Throwback Thursday: This is the fourth book review in the series “Poets on Poetry.” Reviews of books in this series can be found at“Poets on Poetry.” This review was first posted here August 24, 2011.
Robert Frost is the most American of all American poets. He is American in subject, sound, and sensibility. It is his great strength and his greatest weakness. While Whitman’s propheticness transcended his American-ness, Frost can make no such claim to a transcendent universality. In the end he remains Poet Americanus.
That is what makes this volume of essays by three great, non-American poets, so interesting. For American poets, Frost resides in our very bones, like the sounds of rivers, and highways, and wind in trees, and the voices of American birds and American words spoken in coffee shops and local bars and across fences at harvest time.
Joseph Brodsky, Seamus Heaney, and Derek Walcott are three of the finest contemporary world poets. The essays that form Homage to Robert Frost have their root in a seminar that was done on Frost at College International de Philosophie in Paris. In Paris – the most self-consciously unAmerican of all cities – three non-American poets discussed Frost and his poetry. The result is wonderful.
While American readers and poets always approach Frost from the inside… Brodsky, Heaney, and Walcott, by necessity, come to Frost from without. This enables them to hear him in a way an American reader cannot. This, ultimately, is the greatest value of Homage to Robert Frost.
According to my usual note on the inside front cover of the book, I first read Homage to Robert Frost in late fall of 1996. In the fall of 1996, we were no longer living in our little house in St. Paul but would have just moved into suburban Bloomington. I would still have been freelancing as a writer and editor of training materials and bible studies. During the days I would have been doing the at-home dad thing, and on some evenings I would have been working at a telemarketing job. I would have been reading Homage to Robert Frost during toddler nap times and while sitting in a cube waiting for inbound-sales calls to come in. As I have said elsewhere, the words of Brodsky, Heany and Walcott – and the the lines of Robert Frost – would have been helping me to keep my sanity, as poetry has always done for me.
Opening now the book, I read some lines I underlined and highlighted 15 years ago.
“When a European conceives of confronting nature, he walks out of his cottage or a little inn, filled with either friends or family, and goes for an evening stroll. If he encounters a tree, it’s a tree made familiar by history, to which its’ been a witness. This or that king sat underneath it, lay down this or that law – something of that sort. A tree stands there rustling, as it were, with allusions. Pleased and somewhat pensive, our man, refreshed bu unchanged by that encounter, returns to his in or cottage, finds his friends and family absolutely intact, and proceeds to have a good, merry time. Wheras when an American walks out of his house and encounters a tree it is a meeting of equals. Man and tree face each other in their respective primal power, free of references: neither has a past, and as to whose future is greater, it is a toss-up…. Our man returns to his cabin in a state of bewilderment, to say the least, if not in actual shock.” (cf. Brodsky’s essay “On Grief and Reason” paraphrasing Auden’s essay on Frost)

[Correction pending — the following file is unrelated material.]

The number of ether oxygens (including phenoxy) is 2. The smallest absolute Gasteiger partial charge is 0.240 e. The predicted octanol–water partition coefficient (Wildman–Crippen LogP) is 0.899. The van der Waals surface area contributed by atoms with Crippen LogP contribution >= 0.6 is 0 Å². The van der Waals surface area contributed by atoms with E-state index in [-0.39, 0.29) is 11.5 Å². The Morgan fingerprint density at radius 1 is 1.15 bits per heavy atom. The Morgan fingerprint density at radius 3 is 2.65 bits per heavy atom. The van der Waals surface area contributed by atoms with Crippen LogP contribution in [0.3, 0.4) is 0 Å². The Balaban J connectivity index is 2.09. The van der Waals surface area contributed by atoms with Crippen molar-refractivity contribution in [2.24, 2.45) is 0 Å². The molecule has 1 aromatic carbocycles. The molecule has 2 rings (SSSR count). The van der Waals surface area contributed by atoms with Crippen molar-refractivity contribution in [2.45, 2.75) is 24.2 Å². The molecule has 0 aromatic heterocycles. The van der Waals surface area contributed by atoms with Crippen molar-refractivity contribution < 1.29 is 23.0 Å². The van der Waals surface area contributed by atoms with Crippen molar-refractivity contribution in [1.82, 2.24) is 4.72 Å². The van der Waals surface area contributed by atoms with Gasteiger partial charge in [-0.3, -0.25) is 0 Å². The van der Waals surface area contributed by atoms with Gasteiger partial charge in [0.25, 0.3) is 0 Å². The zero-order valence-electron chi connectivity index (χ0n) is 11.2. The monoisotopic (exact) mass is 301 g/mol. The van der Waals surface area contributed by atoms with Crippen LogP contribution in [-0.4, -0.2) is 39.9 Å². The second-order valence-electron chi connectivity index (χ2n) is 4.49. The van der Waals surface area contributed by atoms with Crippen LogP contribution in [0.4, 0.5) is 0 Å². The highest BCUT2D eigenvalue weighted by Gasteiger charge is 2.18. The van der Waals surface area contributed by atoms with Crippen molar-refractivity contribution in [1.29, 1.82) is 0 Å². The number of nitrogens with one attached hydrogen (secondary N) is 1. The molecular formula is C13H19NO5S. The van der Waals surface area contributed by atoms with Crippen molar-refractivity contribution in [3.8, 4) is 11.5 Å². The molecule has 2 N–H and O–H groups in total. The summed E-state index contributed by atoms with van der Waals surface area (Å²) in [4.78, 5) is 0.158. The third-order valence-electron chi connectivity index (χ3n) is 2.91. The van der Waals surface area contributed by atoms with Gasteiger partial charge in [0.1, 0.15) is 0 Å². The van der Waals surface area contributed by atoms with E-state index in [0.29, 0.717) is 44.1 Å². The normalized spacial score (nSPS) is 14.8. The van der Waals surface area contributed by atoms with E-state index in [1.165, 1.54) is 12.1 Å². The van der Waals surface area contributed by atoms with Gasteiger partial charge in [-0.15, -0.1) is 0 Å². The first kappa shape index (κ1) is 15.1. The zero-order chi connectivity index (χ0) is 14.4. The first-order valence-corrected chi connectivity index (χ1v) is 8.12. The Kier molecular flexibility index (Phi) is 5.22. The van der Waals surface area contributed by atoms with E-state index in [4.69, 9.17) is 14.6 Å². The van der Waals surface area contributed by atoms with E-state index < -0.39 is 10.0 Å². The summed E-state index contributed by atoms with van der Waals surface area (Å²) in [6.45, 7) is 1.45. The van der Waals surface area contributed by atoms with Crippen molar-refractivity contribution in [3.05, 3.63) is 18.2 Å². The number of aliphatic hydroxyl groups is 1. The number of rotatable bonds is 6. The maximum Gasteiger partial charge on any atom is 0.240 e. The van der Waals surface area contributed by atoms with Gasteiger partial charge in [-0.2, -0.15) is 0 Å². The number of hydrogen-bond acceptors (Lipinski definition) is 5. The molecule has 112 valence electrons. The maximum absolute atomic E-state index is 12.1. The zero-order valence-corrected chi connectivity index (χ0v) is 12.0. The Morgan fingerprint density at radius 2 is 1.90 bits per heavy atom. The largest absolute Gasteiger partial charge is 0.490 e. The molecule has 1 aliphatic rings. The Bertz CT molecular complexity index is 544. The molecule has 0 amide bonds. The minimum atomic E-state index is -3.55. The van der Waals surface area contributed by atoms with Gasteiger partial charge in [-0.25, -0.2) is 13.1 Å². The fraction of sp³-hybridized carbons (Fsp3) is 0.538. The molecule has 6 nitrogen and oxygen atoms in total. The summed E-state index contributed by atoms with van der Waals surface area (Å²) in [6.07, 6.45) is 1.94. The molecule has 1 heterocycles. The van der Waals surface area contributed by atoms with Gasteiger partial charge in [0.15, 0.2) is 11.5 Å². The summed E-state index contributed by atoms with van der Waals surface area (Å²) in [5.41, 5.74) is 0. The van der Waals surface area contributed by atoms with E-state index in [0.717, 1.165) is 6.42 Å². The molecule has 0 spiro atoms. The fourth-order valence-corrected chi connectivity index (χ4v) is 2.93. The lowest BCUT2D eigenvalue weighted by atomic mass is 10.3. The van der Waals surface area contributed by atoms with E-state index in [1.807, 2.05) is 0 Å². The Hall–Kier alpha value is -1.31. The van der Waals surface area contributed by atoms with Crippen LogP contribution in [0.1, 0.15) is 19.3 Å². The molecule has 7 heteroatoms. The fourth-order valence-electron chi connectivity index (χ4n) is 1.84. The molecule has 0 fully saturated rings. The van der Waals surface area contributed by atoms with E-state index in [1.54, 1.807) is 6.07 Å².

“With few exceptions, American poetry is essentially Virgilian, which is to say contemplative.” (cf. Brodsky’s essay “On Grief and Reason”)
“Frost believed… that individual venture and vision arose as a creative defense against emptiness, and that it was therefore possible that a relapse into emptiness would be the ultimate destiny of consciousness.” (cf. Heaney’s essay “Above the Brim”)
“Why is the favorite figure of American patriotism not paternal but avuncular? Because uncles are wiser than fathers.” (cf. Walcott’s essay “Road Taken”)
“Frost is an autocratic poet rather than a democratic poet.” (cf. Walcott’s essay “Road Taken”)
“… Yeats told Pound that A Boy’s Will was “the best poetry written in America for a long time.’ The judgement seems right.” (cf. Walcott’s essay “Road Taken”)
“For interior recitation, usually of complete poems, not only of lines or stanzas, Frost and Yeats, for their rhythms and design, are the most memorable poets of the century.” (cf. Walcott’s essay “Road Taken”)
“The poem does not obey linear time; it is, by its beligerance or its surrender, the enemy of time; and it is, when it is true, time’s conqueror, not time’s servant.” (cf. Walcott’s essay “Road Taken”)
As so often happens, Frost’s stature in American literature has diminished over time. It is more a “taking for granted” I think than a re-assessment. It is easy to take Frost for granted in the same way that it is easy to take for granted Louis Armstrong or Duke Ellington. Sometimes it takes outsiders to remind us of what is most essential and best about America. Homage to Robert Frost accomplishes this beautifully,